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Eye On Boise

County hit with $4 million verdict for obstructing home for troubled teens

The developer of a proposed residential treatment center for troubled teens with emotional or substance-abuse problems has won a $4 million jury verdict against Boise County for scuttling the project after neighbors opposed it. A federal jury ruled that the county violated the Fair Housing Act by imposing such restrictive conditions on the Alamar Ranch project - including limiting it to 24 residents instead of 72 and requiring construction of a helicopter landing pad and an on-site fire truck - that it wasn't feasible to build. County commissioners approved the project off Highway 21 and Grimes Creek Road with the restrictive conditions, overturning a P&Z recommendation to deny it.

The Fair Housing Act protects against housing discrimination against the disabled, including proposed group homes, and its definition of disability is "those individuals with mental or physical impairments that substantially limit one or more major life activities," with "mental or physical impairment" defined as including  alcoholism and drug addiction along with such things as blindness and mobility impairment. In the lawsuit, the developers said, "The would-be residents of the proposed RTC (residential treatment center) are deemed to be 'handicapped' for purposes of the FHA as they would include 12-17 year-old males suffering from mental or emotional illnesses and/or recovering from drug or alcohol abuse." They said neighbors who opposed the plan essentially said, "We don't want teenage alcoholics and drug addicts in our neighborhood." Click below for a full report from AP reporter Jessie Bonner.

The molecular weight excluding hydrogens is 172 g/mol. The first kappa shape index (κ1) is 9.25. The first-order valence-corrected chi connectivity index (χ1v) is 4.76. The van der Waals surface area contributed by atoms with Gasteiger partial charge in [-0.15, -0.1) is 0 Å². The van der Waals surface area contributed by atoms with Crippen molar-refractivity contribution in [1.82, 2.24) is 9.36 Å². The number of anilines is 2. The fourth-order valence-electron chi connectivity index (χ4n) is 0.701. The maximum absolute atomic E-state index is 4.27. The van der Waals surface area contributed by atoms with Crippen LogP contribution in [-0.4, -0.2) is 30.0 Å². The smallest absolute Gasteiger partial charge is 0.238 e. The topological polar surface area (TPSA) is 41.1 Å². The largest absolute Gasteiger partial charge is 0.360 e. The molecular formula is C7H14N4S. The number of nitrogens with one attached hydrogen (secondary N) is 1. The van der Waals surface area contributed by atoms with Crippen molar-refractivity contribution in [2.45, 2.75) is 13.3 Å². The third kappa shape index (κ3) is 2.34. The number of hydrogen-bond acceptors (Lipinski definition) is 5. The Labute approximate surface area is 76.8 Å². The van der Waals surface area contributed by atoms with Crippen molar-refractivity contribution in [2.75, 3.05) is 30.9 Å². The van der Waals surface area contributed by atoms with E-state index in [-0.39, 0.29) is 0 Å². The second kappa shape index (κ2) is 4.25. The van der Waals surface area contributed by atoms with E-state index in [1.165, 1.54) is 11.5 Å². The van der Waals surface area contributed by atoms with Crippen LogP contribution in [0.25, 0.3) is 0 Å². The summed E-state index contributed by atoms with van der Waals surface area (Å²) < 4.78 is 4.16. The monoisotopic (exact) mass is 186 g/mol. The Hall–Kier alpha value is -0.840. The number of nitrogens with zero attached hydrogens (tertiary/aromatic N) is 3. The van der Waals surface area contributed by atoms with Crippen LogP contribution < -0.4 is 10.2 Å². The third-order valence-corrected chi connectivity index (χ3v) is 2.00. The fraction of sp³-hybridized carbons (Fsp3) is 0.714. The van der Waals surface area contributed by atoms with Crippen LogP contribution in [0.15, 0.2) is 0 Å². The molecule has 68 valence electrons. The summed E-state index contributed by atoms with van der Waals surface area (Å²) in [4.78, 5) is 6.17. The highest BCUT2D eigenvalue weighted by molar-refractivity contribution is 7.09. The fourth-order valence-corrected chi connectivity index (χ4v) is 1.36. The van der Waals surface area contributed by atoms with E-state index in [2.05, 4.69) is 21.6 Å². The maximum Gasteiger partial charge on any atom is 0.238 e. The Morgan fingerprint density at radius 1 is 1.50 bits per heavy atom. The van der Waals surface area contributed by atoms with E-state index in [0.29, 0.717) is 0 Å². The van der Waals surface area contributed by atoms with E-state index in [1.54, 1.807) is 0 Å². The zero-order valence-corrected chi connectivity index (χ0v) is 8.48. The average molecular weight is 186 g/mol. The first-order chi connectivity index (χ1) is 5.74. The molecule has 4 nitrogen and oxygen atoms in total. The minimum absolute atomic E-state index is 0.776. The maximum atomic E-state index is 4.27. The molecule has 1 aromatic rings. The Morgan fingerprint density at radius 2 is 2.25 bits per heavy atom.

Idaho developer wins $4M judgment over teen center
By JESSIE L. BONNER, Associated Press

BOISE, Idaho (AP) — The developer of a proposed treatment center for troubled teens in rural western Idaho has won a $4 million judgment against Boise County after officials scuttled the project.

A federal jury sided with the Boise-based development firm Oaas-Laney in a verdict Friday.

Oaas-Laney sued Boise County last year, saying commissioners violated the Fair Housing Act when they undermined the proposal because of neighborhood opposition.

County officials maintained their actions were based on legitimate government interests.

The company sought zoning approval from Boise County in 2007 to build Alamar Ranch, a 72-bed private treatment facility and school that would have treated teens with emotional or substance abuse problems.

Residents of a nearby neighborhood organized the group Opponents of Alamar Ranch and mounted a campaign to keep the ranch from being built out of concern the teens would run away and commit crimes.

The group was also worried about fire suppression and traffic problems in the heavily forested area.

The county denied Oaas-Laney's application, saying the center wasn't appropriate for the location and the county didn't have enough infrastructure to monitor and enforce the conditions of a conditional use permit.

Developers appealed the decision, saying Boise County had a duty under the Federal Housing Act to allow the center to be built because it would make housing available for the handicapped teens that Alamar wanted to serve. The permit was approved in 2008 but only with onerous conditions, according to the lawsuit.

Alamar Ranch could have no more than 24 teens and would have to build a second bridge over a nearby river, keep a fire truck on site and build a helicopter landing pad.

Those conditions made the project financially impossible and the development company was forced to give up on the effort, according to the lawsuit.

Boise County Commission Chairman Terry Day could not be reached for comment Monday, when commissioners met for their regularly scheduled meeting.

Copyright 2010 The Associated Press.

Betsy Z. Russell
Betsy Z. Russell joined The Spokesman-Review in 1991. She currently is a reporter in the Boise Bureau covering Idaho state government and politics, and other news from Idaho's state capital.

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